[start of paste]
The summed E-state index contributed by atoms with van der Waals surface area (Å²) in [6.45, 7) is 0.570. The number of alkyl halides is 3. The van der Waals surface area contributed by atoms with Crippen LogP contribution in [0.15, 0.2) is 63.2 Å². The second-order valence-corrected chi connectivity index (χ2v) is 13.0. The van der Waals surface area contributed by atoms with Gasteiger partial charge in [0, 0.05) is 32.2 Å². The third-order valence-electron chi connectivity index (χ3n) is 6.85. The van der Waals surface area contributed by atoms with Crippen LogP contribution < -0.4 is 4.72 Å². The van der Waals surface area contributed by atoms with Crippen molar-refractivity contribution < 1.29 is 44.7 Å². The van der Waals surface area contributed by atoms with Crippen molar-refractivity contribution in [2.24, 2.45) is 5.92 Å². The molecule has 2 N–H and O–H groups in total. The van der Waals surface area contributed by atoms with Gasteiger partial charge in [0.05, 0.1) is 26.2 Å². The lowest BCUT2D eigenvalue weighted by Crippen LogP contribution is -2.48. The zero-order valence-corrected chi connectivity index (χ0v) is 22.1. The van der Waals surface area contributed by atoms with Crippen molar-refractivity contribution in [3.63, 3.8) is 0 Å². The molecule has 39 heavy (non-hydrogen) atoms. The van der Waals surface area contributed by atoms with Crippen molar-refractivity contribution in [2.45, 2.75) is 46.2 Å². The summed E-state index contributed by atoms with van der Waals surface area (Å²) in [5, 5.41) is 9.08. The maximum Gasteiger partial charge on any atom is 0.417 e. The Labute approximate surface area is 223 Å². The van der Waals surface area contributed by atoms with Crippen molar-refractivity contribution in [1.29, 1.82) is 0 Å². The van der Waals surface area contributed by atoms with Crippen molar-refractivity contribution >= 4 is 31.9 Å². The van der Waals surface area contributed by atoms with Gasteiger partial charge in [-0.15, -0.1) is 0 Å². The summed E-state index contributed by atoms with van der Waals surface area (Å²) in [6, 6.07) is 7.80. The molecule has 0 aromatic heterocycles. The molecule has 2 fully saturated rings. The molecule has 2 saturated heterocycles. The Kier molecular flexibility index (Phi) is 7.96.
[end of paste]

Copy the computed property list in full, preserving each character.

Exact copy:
The summed E-state index contributed by atoms with van der Waals surface area (Å²) in [6.45, 7) is 0.570. The number of alkyl halides is 3. The van der Waals surface area contributed by atoms with Crippen LogP contribution in [0.15, 0.2) is 63.2 Å². The second-order valence-corrected chi connectivity index (χ2v) is 13.0. The van der Waals surface area contributed by atoms with Gasteiger partial charge in [0, 0.05) is 32.2 Å². The third-order valence-electron chi connectivity index (χ3n) is 6.85. The van der Waals surface area contributed by atoms with Crippen LogP contribution < -0.4 is 4.72 Å². The van der Waals surface area contributed by atoms with Crippen molar-refractivity contribution < 1.29 is 44.7 Å². The van der Waals surface area contributed by atoms with Crippen molar-refractivity contribution in [2.24, 2.45) is 5.92 Å². The molecule has 2 N–H and O–H groups in total. The van der Waals surface area contributed by atoms with Gasteiger partial charge in [0.05, 0.1) is 26.2 Å². The lowest BCUT2D eigenvalue weighted by Crippen LogP contribution is -2.48. The zero-order valence-corrected chi connectivity index (χ0v) is 22.1. The van der Waals surface area contributed by atoms with Crippen molar-refractivity contribution in [3.63, 3.8) is 0 Å². The molecule has 39 heavy (non-hydrogen) atoms. The van der Waals surface area contributed by atoms with Crippen molar-refractivity contribution in [2.45, 2.75) is 46.2 Å². The summed E-state index contributed by atoms with van der Waals surface area (Å²) in [5, 5.41) is 9.08. The maximum Gasteiger partial charge on any atom is 0.417 e. The Labute approximate surface area is 223 Å². The van der Waals surface area contributed by atoms with Crippen molar-refractivity contribution in [1.29, 1.82) is 0 Å². The van der Waals surface area contributed by atoms with Crippen molar-refractivity contribution >= 4 is 31.9 Å². The van der Waals surface area contributed by atoms with Gasteiger partial charge in [-0.15, -0.1) is 0 Å². The summed E-state index contributed by atoms with van der Waals surface area (Å²) in [6, 6.07) is 7.80. The molecule has 0 aromatic heterocycles. The molecule has 2 fully saturated rings. The molecule has 2 saturated heterocycles. The Kier molecular flexibility index (Phi) is 7.96.